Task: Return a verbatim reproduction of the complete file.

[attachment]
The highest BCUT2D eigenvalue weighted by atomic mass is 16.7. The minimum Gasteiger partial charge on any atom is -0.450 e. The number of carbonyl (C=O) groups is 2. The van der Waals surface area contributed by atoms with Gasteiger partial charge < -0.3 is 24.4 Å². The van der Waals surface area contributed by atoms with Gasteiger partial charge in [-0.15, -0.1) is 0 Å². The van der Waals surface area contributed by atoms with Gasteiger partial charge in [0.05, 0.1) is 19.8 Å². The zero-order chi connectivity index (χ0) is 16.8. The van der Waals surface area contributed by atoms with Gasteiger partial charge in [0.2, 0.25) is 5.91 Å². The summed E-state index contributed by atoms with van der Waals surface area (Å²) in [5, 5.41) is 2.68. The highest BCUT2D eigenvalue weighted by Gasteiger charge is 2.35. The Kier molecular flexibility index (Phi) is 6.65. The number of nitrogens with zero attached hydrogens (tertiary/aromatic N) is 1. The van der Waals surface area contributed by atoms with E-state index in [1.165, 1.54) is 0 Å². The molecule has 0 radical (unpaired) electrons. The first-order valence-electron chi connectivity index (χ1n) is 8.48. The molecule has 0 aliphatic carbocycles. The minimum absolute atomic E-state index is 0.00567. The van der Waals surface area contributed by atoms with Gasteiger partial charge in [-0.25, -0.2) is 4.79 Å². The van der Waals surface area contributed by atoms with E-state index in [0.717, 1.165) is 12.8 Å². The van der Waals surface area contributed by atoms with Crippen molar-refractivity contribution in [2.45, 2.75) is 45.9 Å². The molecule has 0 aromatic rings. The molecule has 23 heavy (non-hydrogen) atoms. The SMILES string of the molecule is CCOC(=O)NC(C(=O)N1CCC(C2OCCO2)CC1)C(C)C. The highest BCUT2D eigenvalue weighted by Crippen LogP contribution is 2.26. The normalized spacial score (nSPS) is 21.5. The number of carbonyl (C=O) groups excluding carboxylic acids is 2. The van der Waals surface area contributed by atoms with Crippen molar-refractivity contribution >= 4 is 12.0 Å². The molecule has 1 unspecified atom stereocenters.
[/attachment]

The highest BCUT2D eigenvalue weighted by atomic mass is 16.7. The minimum Gasteiger partial charge on any atom is -0.450 e. The number of carbonyl (C=O) groups is 2. The van der Waals surface area contributed by atoms with Gasteiger partial charge < -0.3 is 24.4 Å². The van der Waals surface area contributed by atoms with Gasteiger partial charge in [-0.15, -0.1) is 0 Å². The van der Waals surface area contributed by atoms with Gasteiger partial charge in [0.05, 0.1) is 19.8 Å². The zero-order chi connectivity index (χ0) is 16.8. The van der Waals surface area contributed by atoms with Gasteiger partial charge in [0.2, 0.25) is 5.91 Å². The summed E-state index contributed by atoms with van der Waals surface area (Å²) in [5, 5.41) is 2.68. The highest BCUT2D eigenvalue weighted by Gasteiger charge is 2.35. The Kier molecular flexibility index (Phi) is 6.65. The number of nitrogens with zero attached hydrogens (tertiary/aromatic N) is 1. The van der Waals surface area contributed by atoms with E-state index in [1.165, 1.54) is 0 Å². The molecule has 0 radical (unpaired) electrons. The first-order valence-electron chi connectivity index (χ1n) is 8.48. The molecule has 0 aliphatic carbocycles. The minimum absolute atomic E-state index is 0.00567. The van der Waals surface area contributed by atoms with Gasteiger partial charge in [-0.25, -0.2) is 4.79 Å². The van der Waals surface area contributed by atoms with E-state index in [0.717, 1.165) is 12.8 Å². The van der Waals surface area contributed by atoms with Crippen molar-refractivity contribution in [2.45, 2.75) is 45.9 Å². The molecule has 0 aromatic rings. The molecule has 23 heavy (non-hydrogen) atoms. The SMILES string of the molecule is CCOC(=O)NC(C(=O)N1CCC(C2OCCO2)CC1)C(C)C. The highest BCUT2D eigenvalue weighted by Crippen LogP contribution is 2.26. The normalized spacial score (nSPS) is 21.5. The number of carbonyl (C=O) groups excluding carboxylic acids is 2. The van der Waals surface area contributed by atoms with Crippen molar-refractivity contribution >= 4 is 12.0 Å². The molecule has 1 unspecified atom stereocenters.